In Focus: Why Environmental Risk Assessment Is a Necessary Corporate Investment
John Ingram, Vice President, ESIS, ACE and William P. Hazelton, Senior Vice President, ACE Environmental Risk, ACE (2011 Directory)
Property is a valuable asset for any business. When an executive acquires
a property, a significant consideration involves cost implications of environmental impairment, contamination, or hazard potential. To limit liability, the first step in evaluating a property's environmental status is a Phase I Environmental Site Assessment (ESA). The ESA evaluates potential and existing hazards and helps secure Comprehensive Environmental Response Compensation Liability Act (CERCLA) "innocent landowner" and/or "bona fide prospective purchaser" protection in property transactions. In other words, the ESA helps prospective owners decide whether to proceed with a real estate transaction.
New owners of real property have a strong incentive to properly investigate potential environmental risks prior to assuming ownership. A thorough environmental investigation is necessary if there is any evidence that the property has ever been used for an industrial purpose, or if there is any suggestion that contamination exists.
Most financial lending institutions, as well as the U.S. Small Business Administration (SBA), require environmental due diligence before issuing commercial loans. Additionally, it is common due diligence practice to complete an ESA to prevent future CERCLA liability for existing contamination on the property in question, even if a commercial loan is not sought.
New landowners may be liable under several environmental laws, regardless of whether the new owner played any role in causing contamination or other environmental damage in some cases. For example, a current owner or operator of a facility or property can be liable under CERCLA as a Potentially Responsible Party (PRP), regardless of whether the owner/operator played any part in the contamination.
The remediation liability and associated defense and administrative costs can be considerable, resulting in decreased market value of the asset, as well as the costs associated with investigation and cleanup. For example, a small dry cleaning facility with on-site operations can cause environmental damage resulting in soil and groundwater investigation and significant cleanup costs.
Environmental Insurance Considerations
Once property owners uncover potential environmental exposures, they can seek specialized environmental liability insurance to protect against these risks. Prudent risk management practices can be put in place to minimize these liabilities with help from environmental specialists familiar with regional and local environmental regulations, who can also protect companies from everyday operational exposures.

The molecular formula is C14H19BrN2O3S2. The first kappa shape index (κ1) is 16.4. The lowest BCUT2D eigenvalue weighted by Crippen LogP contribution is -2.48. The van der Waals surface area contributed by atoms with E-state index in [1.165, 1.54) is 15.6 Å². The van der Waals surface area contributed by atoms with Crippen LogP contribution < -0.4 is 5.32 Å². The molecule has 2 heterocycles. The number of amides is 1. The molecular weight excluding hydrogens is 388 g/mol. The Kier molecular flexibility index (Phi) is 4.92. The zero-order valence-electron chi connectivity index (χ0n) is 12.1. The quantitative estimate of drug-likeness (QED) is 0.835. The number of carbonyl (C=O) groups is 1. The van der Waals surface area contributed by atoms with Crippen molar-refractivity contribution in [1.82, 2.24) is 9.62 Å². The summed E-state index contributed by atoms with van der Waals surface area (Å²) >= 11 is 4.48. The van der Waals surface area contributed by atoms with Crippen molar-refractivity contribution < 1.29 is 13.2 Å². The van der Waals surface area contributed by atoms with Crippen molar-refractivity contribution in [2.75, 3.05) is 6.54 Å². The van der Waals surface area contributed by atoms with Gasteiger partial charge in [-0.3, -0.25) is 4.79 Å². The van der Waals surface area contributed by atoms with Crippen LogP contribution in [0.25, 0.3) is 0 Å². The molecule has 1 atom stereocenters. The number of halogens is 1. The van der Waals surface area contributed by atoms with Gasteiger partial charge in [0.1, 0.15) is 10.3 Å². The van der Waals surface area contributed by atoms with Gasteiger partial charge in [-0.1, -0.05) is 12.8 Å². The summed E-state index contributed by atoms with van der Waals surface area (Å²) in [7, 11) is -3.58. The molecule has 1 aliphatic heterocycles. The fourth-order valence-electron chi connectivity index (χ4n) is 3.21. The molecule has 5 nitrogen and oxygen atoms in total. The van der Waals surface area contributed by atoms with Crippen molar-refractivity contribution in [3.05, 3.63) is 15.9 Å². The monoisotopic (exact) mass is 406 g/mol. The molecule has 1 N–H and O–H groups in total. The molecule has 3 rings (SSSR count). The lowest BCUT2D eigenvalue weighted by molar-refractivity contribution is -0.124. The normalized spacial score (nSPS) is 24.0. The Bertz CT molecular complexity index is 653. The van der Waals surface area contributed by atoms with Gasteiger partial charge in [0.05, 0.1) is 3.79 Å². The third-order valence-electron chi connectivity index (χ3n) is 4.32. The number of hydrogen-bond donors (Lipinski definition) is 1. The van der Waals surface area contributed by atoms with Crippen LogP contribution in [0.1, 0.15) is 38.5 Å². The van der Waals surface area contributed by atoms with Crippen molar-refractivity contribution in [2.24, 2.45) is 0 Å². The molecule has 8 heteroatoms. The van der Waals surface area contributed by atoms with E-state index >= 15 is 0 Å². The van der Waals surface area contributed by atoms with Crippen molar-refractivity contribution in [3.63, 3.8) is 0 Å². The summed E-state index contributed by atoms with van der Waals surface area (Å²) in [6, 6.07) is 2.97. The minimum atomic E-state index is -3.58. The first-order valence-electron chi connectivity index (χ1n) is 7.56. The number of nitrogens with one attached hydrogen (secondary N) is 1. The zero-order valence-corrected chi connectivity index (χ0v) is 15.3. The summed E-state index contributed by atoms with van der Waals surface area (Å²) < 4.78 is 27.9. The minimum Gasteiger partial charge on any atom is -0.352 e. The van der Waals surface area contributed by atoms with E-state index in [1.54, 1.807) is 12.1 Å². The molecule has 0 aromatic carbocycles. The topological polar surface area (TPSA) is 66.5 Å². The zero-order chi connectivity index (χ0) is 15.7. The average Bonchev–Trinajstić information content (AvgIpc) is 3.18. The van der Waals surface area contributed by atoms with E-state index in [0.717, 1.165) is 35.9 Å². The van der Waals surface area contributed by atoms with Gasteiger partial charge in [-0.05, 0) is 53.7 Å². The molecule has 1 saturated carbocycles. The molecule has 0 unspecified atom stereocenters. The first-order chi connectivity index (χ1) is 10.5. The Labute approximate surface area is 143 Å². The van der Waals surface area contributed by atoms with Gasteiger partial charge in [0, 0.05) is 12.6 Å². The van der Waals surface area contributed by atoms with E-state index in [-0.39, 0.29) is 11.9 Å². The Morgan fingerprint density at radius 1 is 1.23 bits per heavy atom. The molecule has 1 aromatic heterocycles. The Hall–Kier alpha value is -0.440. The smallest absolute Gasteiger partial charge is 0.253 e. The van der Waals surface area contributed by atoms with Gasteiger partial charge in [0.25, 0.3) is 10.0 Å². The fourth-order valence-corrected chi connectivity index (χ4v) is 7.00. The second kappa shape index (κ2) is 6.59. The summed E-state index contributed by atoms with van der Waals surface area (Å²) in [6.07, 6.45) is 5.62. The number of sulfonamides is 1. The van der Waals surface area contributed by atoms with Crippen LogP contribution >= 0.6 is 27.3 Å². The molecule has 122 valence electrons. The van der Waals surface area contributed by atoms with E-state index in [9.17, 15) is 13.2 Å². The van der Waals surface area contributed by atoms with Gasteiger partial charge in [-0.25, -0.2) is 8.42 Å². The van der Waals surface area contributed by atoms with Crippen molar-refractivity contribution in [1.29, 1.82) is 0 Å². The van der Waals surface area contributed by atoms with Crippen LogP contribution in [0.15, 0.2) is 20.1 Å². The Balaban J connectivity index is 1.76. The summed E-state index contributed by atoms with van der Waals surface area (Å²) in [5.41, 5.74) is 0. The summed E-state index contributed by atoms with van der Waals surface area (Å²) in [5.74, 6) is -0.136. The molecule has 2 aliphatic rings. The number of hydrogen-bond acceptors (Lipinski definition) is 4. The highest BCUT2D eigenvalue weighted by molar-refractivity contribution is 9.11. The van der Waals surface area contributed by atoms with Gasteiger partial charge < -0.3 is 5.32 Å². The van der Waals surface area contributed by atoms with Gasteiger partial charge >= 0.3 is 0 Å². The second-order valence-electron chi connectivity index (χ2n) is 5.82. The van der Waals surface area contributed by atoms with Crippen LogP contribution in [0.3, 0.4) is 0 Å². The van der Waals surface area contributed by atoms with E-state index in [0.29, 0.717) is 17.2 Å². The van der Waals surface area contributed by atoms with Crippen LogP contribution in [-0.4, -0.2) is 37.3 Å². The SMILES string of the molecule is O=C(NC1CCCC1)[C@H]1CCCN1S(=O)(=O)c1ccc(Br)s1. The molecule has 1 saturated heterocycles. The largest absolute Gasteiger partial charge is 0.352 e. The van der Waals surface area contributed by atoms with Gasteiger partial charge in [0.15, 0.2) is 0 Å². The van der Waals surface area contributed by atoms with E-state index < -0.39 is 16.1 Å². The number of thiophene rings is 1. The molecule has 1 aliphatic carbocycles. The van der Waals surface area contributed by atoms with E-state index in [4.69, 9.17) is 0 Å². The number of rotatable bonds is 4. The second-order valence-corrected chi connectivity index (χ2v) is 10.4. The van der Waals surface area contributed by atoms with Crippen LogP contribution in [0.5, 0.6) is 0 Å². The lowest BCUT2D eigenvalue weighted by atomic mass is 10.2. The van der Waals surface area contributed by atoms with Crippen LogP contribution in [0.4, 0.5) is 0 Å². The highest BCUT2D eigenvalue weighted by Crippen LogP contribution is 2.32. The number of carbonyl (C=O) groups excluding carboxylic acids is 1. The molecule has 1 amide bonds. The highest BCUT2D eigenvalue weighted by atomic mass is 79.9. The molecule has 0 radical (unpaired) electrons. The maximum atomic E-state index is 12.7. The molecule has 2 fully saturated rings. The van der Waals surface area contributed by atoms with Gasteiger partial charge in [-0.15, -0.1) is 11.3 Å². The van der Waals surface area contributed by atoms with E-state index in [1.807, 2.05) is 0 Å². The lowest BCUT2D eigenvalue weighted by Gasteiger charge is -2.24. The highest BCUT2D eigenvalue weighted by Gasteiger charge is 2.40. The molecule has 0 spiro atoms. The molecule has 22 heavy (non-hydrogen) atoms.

Some will purchase an environmentally-distressed property at a reduced price, perform the necessary remediation, and sell the property at full price. The ESA gives the key stakeholders in the asset purchase the opportunity to make informed decisions based on their risk tolerance, and to know whether the risk will exceed their pre-established risk appetite and return metrics.
Companies seeking to protect their bottom lines should ensure that environmental risk is managed in a coordinated fashion, and forms part of the organization's overall risk management framework.
What are the potential negative effects of not conducting a thorough environmental risk assessment?
New landowners may be held liable under a variety of environmental laws. More
- John Ingram, Vice President, ESIS, ACE
How does assessing a brownfield site differ from assessing a greenfield site?
Whether a property is considered a brownfield or a greenfield site, the environmental site assessment is conducted in accordance with generally accepted consulting engineering practices and standards. More
- John K. Borchardt
Are there any incentives companies can take advantage of for completing thorough environmental risk assessments? If so, please describe.
Many states have brownfield programs offering tax incentives, revolving loans, and funding grants to assist property owners finance remediation projects. More
- John Ingram, Vice President, ESIS, ACE